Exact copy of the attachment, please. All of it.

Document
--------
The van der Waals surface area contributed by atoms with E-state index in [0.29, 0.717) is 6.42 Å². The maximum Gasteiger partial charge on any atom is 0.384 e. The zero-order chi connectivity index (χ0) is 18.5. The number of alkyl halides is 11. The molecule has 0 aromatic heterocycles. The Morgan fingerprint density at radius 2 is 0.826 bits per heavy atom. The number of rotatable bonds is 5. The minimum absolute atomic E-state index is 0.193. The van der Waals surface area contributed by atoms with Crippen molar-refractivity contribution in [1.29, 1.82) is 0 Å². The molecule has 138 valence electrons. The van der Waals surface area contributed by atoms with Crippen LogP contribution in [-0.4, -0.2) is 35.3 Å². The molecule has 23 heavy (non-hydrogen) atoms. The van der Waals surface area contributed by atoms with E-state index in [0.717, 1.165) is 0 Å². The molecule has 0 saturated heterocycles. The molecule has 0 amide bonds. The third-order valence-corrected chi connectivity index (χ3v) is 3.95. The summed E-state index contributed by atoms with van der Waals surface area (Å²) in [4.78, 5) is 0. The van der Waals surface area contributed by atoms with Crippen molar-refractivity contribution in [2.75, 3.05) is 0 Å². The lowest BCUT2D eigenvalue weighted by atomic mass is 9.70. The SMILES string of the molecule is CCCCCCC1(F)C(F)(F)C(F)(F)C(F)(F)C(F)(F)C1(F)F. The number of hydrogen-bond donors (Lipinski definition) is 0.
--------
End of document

The van der Waals surface area contributed by atoms with E-state index in [0.29, 0.717) is 6.42 Å². The maximum Gasteiger partial charge on any atom is 0.384 e. The zero-order chi connectivity index (χ0) is 18.5. The number of alkyl halides is 11. The molecule has 0 aromatic heterocycles. The Morgan fingerprint density at radius 2 is 0.826 bits per heavy atom. The number of rotatable bonds is 5. The minimum absolute atomic E-state index is 0.193. The van der Waals surface area contributed by atoms with Crippen molar-refractivity contribution in [1.29, 1.82) is 0 Å². The molecule has 138 valence electrons. The van der Waals surface area contributed by atoms with Crippen LogP contribution in [-0.4, -0.2) is 35.3 Å². The molecule has 23 heavy (non-hydrogen) atoms. The van der Waals surface area contributed by atoms with E-state index in [0.717, 1.165) is 0 Å². The molecule has 0 saturated heterocycles. The molecule has 0 amide bonds. The third-order valence-corrected chi connectivity index (χ3v) is 3.95. The summed E-state index contributed by atoms with van der Waals surface area (Å²) in [4.78, 5) is 0. The van der Waals surface area contributed by atoms with Crippen molar-refractivity contribution in [2.75, 3.05) is 0 Å². The lowest BCUT2D eigenvalue weighted by atomic mass is 9.70. The SMILES string of the molecule is CCCCCCC1(F)C(F)(F)C(F)(F)C(F)(F)C(F)(F)C1(F)F. The number of hydrogen-bond donors (Lipinski definition) is 0.